I program in QBasic 1.1 and QuickBASIC 4.5 - on a 640 x 480 16 color DOS 6 machine.

So, I would like to upgrade: I have a Windows 98 laptop (and a 95, and a Me, but I want it to work on all of them) with a 800 x 600 display and 16 bit color. So, I'd like to make programs for the 98 laptop, and would use QBasic, but I want more colors and resolution. Any suggestions? I am looking for a programming language similar to QBasic, the number one sticking point being, it must compile to a .exe, as QBasic does. Need that feature, but I'd like to upgrade to compliling Windows programs instead of DOS programs.

We already discussed Visual BASIC (my complaint with it being cost) and BBC Basic, my complaints with it being: lack of real compiling, cost, and the fact that Benryves permanently associated it in my mind with the 2009 British movie "Micro Men". XD

Thank you!
As we discussed in IRC, QBasic and QuickBASIC are different products - QuickBASIC is a fully-fledged development environment (capable of compiling to executables and loading external libraries, but is a commercial product), whereas QBASIC is a simple interpreter that was bundled with DOS.

As you have access to QuickBASIC you can make use of external libraries to improve its fairly primitive graphics support. UGL and Future.Library may be of interest.
Yeah well, lets not discuss that here. Smile

I may be compelled to use QuickBASIC, but, what is the implication of that? Will the programs I make, if I use those libraries, still work with DOS, and will they still be 16-bit programs?
Yes to both questions. Such libraries provide access to VESA BIOS Extensions (which most video cards should support; I'm sure you're familiar with them from selecting higher resolution video modes in DOS games).

QuickBASIC's native drawing operations will likely be incompatible with these video modes so you'll need to switch to using the routines provided as part of the library.

Legacy video modes are no longer supported in Windows Vista or later - this means that graphical DOS programs (or full-screen text mode programs) will no longer run natively in Vista or later. (To be fair they ran pretty badly in Windows XP too with the palette usually being badly corrupted). DOSBox will run such programs well, however.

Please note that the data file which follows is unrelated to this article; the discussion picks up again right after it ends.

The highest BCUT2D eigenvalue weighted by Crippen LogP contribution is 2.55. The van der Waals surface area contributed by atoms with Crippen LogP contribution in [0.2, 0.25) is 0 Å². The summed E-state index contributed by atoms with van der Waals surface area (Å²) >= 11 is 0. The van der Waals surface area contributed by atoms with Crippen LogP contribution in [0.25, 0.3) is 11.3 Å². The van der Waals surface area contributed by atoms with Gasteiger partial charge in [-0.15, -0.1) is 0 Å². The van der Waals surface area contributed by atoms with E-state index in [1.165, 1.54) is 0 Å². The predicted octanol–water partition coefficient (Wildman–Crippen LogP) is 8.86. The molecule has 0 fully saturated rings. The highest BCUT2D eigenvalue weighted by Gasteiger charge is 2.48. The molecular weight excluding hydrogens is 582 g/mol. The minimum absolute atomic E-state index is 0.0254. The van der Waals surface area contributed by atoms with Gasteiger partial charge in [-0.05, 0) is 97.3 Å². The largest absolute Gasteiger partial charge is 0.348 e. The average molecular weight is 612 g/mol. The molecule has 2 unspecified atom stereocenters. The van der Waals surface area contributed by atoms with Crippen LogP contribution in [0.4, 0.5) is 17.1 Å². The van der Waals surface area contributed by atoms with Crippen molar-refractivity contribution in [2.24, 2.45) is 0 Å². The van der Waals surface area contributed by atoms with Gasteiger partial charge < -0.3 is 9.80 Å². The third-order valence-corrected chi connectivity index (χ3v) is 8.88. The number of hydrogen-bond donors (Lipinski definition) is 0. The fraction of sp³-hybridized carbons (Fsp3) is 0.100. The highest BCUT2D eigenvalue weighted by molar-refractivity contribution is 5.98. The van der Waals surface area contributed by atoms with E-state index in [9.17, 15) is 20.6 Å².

If you're already proficient in QuickBASIC, I strongly recommend exploring Visual Basic .NET. If your school is registered with Microsoft's DreamSpark program, you can register and download the full Visual Studio Professional Edition in just a few minutes (well, the downloading might take more than a few minutes). If not, Microsoft may still accept a photocopy of your student ID as proof of you being a student. There's also the free Visual Studio Express, which will likely provide the majority of the functionality you could want, and yes, it compiles executables.

You should also consider looking at DOSBox as a means to use QuickBASIC on modern PCs.

Finally, there's the FreeBASIC project, which attempts to provide a modern clone of QuickBASIC.
I would strongly recommend trying Visual Studio Express. Whilst the older incarnations of Basic are interesting from a historic perspective the motives for persisting with this platform may be questionable in 2013. VisualBasic will also provide a useful conduit for developing for MS Office products such as Excel. Having said all of that, there is nothing wrong with what you are attempting if you plan to write legacy code for an old standalone box running an old OS: is there any compelling motive for this ?
I only have a Win 98 laptop, is that a good reason to program for one? I also have a DOS 5, a DOS 6,a Win 95, and a Win Me, if that helps. But I DO NOT HAVE a laptop "from 2013" - or even 2002. I cannot program for a machine I don't have. I am typing this on my mother's Samsung Galaxy Tab.
Do you have any other machines that aren't laptops that you can use? Like a desktop running XP or 7?

Any version of Visual BASIC.NET can target a system running .NET Framework 2.0 (or 1.1 for older versions of VB.NET), which will run on Windows 98 still, it seems.
Yeah, for desktops I have a 2K, a XP, and a Vista. But they are currently in storage, due to our having recently moved. Plus, I have a ton more access to a laptop than a desktop, anyway.
I found a download of Visual Basic For MS-DOS 1.0 on the site benryves linked to. I'm currently checking that out, plus the other downloads he linked to look promising (the QB libraries).
Not a bad place to look or be inspired. As someone said, benryves is a rock-god of hobbyist electronics and the UK's answer to Kerm.
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